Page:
HF + H2O → H3O + + F –
HCl + H2O → H3O + + Cl –
HBr + H2O → H3O + + Br –
HCl + H2O → H3O + + I –
Formation of hydride compounds
Under special conditions, at high pressures and temperatures, the elements of group-15 combine with hydrogen to form hydride compounds. E.g., NH3, PH3, AsH3.
N2 + 3H2 → 2NH3 + heat. (200atm and 500°C)
H2 does not react directly with phosphorus. However, PH3 is produced when white phosphorus is heated together in a solution of caustic soda.
P4 (white) + 3NaOH + 3H2O → PH3 + 3NaH2PO2
P4 (white) + 3KOH + 3H2O → PH3 + 3KH2PO2
The two compounds are Lewis base because of the presence of unpaired electrons in the NH3 and PH3 molecules. The alkalinity of NH3 is higher than that of PH3.
The value of electronegativity of the nitrogen atom in the NH3 molecule is 3.0 but the value of electronegativity of the phosphorus(P) atom in the PH3 atom is 2.1. That is, the Nitrogen(N) atom is more negatively charged than the phosphorus atom.
Therefore, the concentration of electrons in the N–H bond between the NH3 molecules tends to be more toward the nitrogen atom. NH3 compounds are more alkaline than PH3.
Application of hydrogen dual law
The electron configuration shows that an electron of hydrogen exists. The hydrogen atom receives one electron and acquires the electron configuration of helium and becomes more stable by exhibiting the same properties as an inert gas. The two hydrogen atoms form the H2 compound through electron share.
Explanation of hydrogen bonding
Hydrogen bond: When a hydrogen atom combines with a very high electrically negative element to form a covalent compound, the electrons participating in the bond are more attracted to a very high electronegative element.
As a result, polarity is created between them. When such polar molecules come close to each other, the positive hydrogen end is particularly attracted to the negative end of the other molecule and forms a bond through a weak attraction.
This weak attraction is called hydrogen bonding. The hydrogen bond is expressed by the dot (. . .) sign. A hydrogen-bonding strength is about 0.01.
For example, Hydrogen bonding is observed in molecules like hydrogen fluoride(HF), water(H2O), ammonia(NH3), ethanoic acid(CH3COOH), and phenol(C6H5OH), etc.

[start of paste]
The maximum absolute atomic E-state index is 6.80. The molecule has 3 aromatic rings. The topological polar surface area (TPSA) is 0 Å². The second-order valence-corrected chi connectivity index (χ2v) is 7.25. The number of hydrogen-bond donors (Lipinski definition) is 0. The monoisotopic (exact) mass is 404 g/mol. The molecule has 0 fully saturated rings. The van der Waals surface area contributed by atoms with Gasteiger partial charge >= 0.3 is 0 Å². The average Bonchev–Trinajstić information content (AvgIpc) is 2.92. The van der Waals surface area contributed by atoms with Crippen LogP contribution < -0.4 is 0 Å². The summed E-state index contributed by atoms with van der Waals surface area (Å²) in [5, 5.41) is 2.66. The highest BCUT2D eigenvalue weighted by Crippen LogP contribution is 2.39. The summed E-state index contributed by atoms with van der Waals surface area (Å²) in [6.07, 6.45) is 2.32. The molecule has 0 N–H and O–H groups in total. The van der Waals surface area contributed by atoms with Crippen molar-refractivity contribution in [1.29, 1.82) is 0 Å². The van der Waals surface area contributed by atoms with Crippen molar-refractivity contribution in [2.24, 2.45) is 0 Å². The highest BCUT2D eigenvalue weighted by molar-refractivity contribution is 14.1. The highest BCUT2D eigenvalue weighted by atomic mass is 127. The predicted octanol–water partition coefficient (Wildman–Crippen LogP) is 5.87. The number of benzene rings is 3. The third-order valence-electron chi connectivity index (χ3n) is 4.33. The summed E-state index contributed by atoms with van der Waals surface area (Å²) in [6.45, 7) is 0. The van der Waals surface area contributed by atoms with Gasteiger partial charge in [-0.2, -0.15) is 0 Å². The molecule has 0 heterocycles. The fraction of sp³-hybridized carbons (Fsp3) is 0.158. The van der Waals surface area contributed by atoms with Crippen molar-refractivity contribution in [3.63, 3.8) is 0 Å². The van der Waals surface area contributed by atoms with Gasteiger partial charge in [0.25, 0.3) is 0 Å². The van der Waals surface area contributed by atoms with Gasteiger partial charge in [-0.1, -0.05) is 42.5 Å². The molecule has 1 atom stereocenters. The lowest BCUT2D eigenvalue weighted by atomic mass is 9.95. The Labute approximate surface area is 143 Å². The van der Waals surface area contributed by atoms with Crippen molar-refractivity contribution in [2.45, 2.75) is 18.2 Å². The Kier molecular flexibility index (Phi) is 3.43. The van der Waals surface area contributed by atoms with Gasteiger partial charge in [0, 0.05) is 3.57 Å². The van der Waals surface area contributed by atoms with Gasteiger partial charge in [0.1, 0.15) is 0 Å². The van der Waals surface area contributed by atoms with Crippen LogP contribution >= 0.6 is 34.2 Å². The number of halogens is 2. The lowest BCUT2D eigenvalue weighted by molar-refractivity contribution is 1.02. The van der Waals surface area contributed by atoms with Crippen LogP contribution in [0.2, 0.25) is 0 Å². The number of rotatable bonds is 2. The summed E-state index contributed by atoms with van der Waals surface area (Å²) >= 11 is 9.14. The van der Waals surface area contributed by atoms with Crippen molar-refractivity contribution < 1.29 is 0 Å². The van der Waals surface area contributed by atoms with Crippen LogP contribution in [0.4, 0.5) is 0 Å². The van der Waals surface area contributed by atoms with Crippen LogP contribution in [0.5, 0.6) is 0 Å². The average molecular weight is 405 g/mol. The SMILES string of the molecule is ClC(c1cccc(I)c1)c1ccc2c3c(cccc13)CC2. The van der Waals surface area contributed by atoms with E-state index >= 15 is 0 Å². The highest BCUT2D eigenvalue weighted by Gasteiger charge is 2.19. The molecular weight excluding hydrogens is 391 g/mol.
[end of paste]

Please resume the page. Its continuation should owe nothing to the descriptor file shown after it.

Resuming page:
Properties of hydrogen bond
- Hydrogen bonds are weak bonds. Even more so than covalent bonds. Hydrogen bonding strength 8–42 kJ/mol. On the other hand, the covalent bond strength is 200–450kj/mol.
- The strength of the hydrogen bond depends on the value of the electronegativity of the hydrogen atom to the other atom. The higher the value of electronegativity of the connected atom, the higher the hydrogen bonding force. The values of electronegativity of elements F, O, and N are 4.0, 3.5, and 3.0. A sequence of hydrogen bonding energy H — F> H — O> H — N.
- Hydrogen bonds have specific bonding orientations.
- The position of the hydrogen bond depends on the direction of the unpaired electron present in the atom of the electronegative element associated with the hydrogen atom.
- A large number of molecules are joined together by hydrogen bonding. As a result, the molecules remain in a cohesive state.
- The physical position of the molecule changes in hydrogen bonding.
- The size of a hydrogen atom is smaller than the size of an atom of another electronegative element bound by a hydrogen bond. As a result, a strong repulsive force acts between the last orbital electrons of the two atoms.
- In order to minimize the value of repulsion, the positions of hydrogen and electronegativity are linear.
- The effect of hydrogen bonding is to change the melting point, boiling point, solubility, density, viscosity, and surface texture of the compound.
Prerequisites for Hydrogen Bonding
- The corresponding molecules must have hydrogen atoms.
- The atom attached to the hydrogen atom in the corresponding molecule must be an extremely electronegative element. E.g., O, F, N.
- Molecules must have unpaired electrons.
- The influence of unpaired electrons plays a major role in the formation of hydrogen bonds.
- The bond between the electronegative element and the hydrogen atom must be more polarized.
- The size of the electronegative atom attached to the hydrogen atom must be small. The smaller the size of the atom attached to the hydrogen atom, the more effective the polarization between the positive edge of the hydrogen atom and the negative edge of the electronegative element becomes more effective. The efficiency of hydrogen bonding is also increased. For this reason, Cl, Br, S, and P form compounds with negative elements of hydrogen but do not form hydrogen bonds.
- Must have static electron attraction. This attraction results in the formation of hydrogen bonds.
Types of Hydrogen Bonding
There are two types of hydrogen bonds.
i. Intermolecular hydrogen bonding.
ii. Intramolecular hydrogen bonding.
Intermolecular hydrogen bonding
Hydrogen bonds formed between different molecules of the same or different compounds are called intermolecular hydrogen bonds. Hydrogen bonds are formed between individual molecules of the same or different compounds. E.g. HF, H2O, CH3COOH.
Intramolecular hydrogen bonding
Hydrogen bonding between different parts of the same molecule of the same compound is called intramolecular hydrogen bonding. The formation of hydrogen bonds is called chilation.
E.g., C6H4(OH)(NO2), hydroxy-benzaldehyde C6H4(OH)CHO, salicylic acid C6H4(OH)COOH. Intramolecular hydrogen bonds exist between these molecules.